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Vitamin D and flu.

A 2010 blinded prospective cohort study found evidence that serum 25-hydroxyvitamin D levels of 38 ng/ ml or higher reduced the incidence and severity of acute viral respiratory illnesses, including flu, during the fall and winter of 2009-2010. This level is over twice the 15 ng/ mL (37.5 nmol/L) level recommended by the US National Institutes of Health as being "generally considered adequate for bone and overall health in healthy individuals." Vitamin D is known to increase production of antimicrobial peptides by macrophages and endothelial cells. It may also have other effects on immune function including the modulation of cytokine production and inflammation suppression. Historically, cod liver oil (a good food source of vitamin D) has been used to ward off colds and flu and to treat tuberculosis.

This 2010 study, conducted by James R. Sabetta and colleagues, involved 198 healthy adults living or working near Greenwich, Connecticut. Each of the participants donated 7.5 cc of blood monthly for 4 to 5 months beginning in September 2009, without being told what was being studied. The researchers recorded the skin pigmentation, age, sex, height, weight, and occupation of each participant. In addition, monthly reports kept track of each participant's use of medications, herbals, supplements, vitamins, and flu vaccine. Researchers asked participants to report any sign of respiratory infection immediately. After being evaluated (and, if necessary, treated) by one of two board-certified infectious disease investigators, these participants kept a symptoms diary during their illness. The research team looked at incidence of respiratory illness, the duration of each symptom, the total illness duration, and prescribed antimicrobials.

Participants with 25-hydroxyvitamin D blood concentrations of 38 ng/ml or more had about one-half the risk of respiratory infection, compared with those who had lower D levels, and "a marked reduction in the percentages of days ill." Less than 19% of the participants had serum D levels of 38 ng/ml or more throughout the study period. Interestingly, of the 30 people who took 1000 IU or more of vitamin D each, only a third had serum concentrations of 38 ng/mL or more. Light skin pigmentation, lean body mass, and/or taking vitamin D supplements correlated to higher serum D levels. Most participants had light skin (152 out of 195 who completed the study), a study limitation. Vitamin D was the only variable that made a difference in illness susceptibility: "There were no differences due to ingestion of herbals, supplements, or vitamins other than D, or, due to receipt of seasonal influenza vaccine or 2009 H1N1 vaccine before the observation periods." (Before observation, 137 of 198 received the seasonal flu vaccine, and 85 had the H1N1 vaccine.) This study adds to the clinical evidence of vitamin D's immune function benefit. The researchers call for intervention studies that look at cost-benefits of vitamin D supplementation for different populations living at different latitudes.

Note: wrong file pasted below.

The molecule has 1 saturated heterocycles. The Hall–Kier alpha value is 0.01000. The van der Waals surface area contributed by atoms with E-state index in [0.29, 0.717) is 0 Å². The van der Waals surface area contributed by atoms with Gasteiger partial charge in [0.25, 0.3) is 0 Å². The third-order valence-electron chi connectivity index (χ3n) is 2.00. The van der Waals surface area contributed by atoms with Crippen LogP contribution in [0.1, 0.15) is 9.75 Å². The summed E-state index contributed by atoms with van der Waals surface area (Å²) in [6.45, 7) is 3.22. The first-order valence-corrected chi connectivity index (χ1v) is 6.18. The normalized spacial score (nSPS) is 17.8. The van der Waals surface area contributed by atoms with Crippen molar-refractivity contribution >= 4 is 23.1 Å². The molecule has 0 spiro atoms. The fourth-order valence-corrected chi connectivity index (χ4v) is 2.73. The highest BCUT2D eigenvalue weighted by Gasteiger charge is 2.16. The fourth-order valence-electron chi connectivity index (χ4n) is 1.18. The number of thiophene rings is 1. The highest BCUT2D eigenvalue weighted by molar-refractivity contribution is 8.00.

"Vitamin D levels depend 'on how big you are, your skin color, your diet and how much sun exposure you get,'Sabetta [told] Web MD. 'Individuals should get their viamin D levels checked. If you are gardening a lot, you probably are fine, but people in an office all day may need supplements.'" Exposing the skin directly to sunlight is the best source of vitamin D for most people. The US Office of Dietary Supplements recommends 5 to 30 minutes of exposure between 10 a.m. and 3 p.m. twice a week. Smog, shade, clouds, and darker skin (high skin melanin content) reduce exposure to the UV light that converts to D3. In addition, geographic latitudes above 42 [degrees] do not receive enough sunlight during late fall and winter to generate enough vitamin D. Even in the sunniest places, increased use of sunscreen as well as lifestyle changes that emphasize indoor activities have led to less sun exposure and lower vitamin D levels in recent years.

Few foods contain vitamin D. Fish (particularly salmon) and fish liver oil are the best food sources. Beef liver, egg yolks, and cheese also have small amounts. As a result, D-fortified processed foods have appeared on the market in the US. Many of these processed foods--such as breakfast foods, margarine, and milk--contain sugar, poor-quality fats, or have negative effects (i.e., lactose intolerance). A good-quality vitamin D3 supplement may be a more healthful alternative. Vitamin D is one of the fat-soluble vitamins that can build up to toxic levels in the body. Consistent serum levels of more than 200 ng/mL or 500 nmol/L may lead to hypercalcemia and hyperphosphatemia, according to the Office of Dietary Supplements.

Hendrick B. Vitamin D may cut risk of flu [Web article]. MedicineNet.com. June 16, 2010. www.medicinenet.com/script/main/art.asp?articlekey = 117281. Accessed July 20, 2010.

Office of Dietary Supplements. Dietary supplement fact sheet: vitamin D [Web document]. www.ods.od.nih.gov/factsheets/vitanind.asp. Accessed July 20, 2010.

Sabetta JR, DePelrillo P, Cipriani RJ, Smardin J, et al. Serum 25-hydroxy vitamin D and the incidence of acute viral respiratory tract infections in healthy adults. PLos ONE. June 2010;5(6). Available at: www.plosone.org/article/info:doi/10.1371/journal.pone.0011088. Accessed July 20, 2010.

briefed by Jule Klotter

jule@townsendletter.com
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Title Annotation:Shorts
Author:Klotter, Jule
Publication:Townsend Letter
Article Type:Clinical report
Geographic Code:1USA
Date:Oct 1, 2010
Words:873
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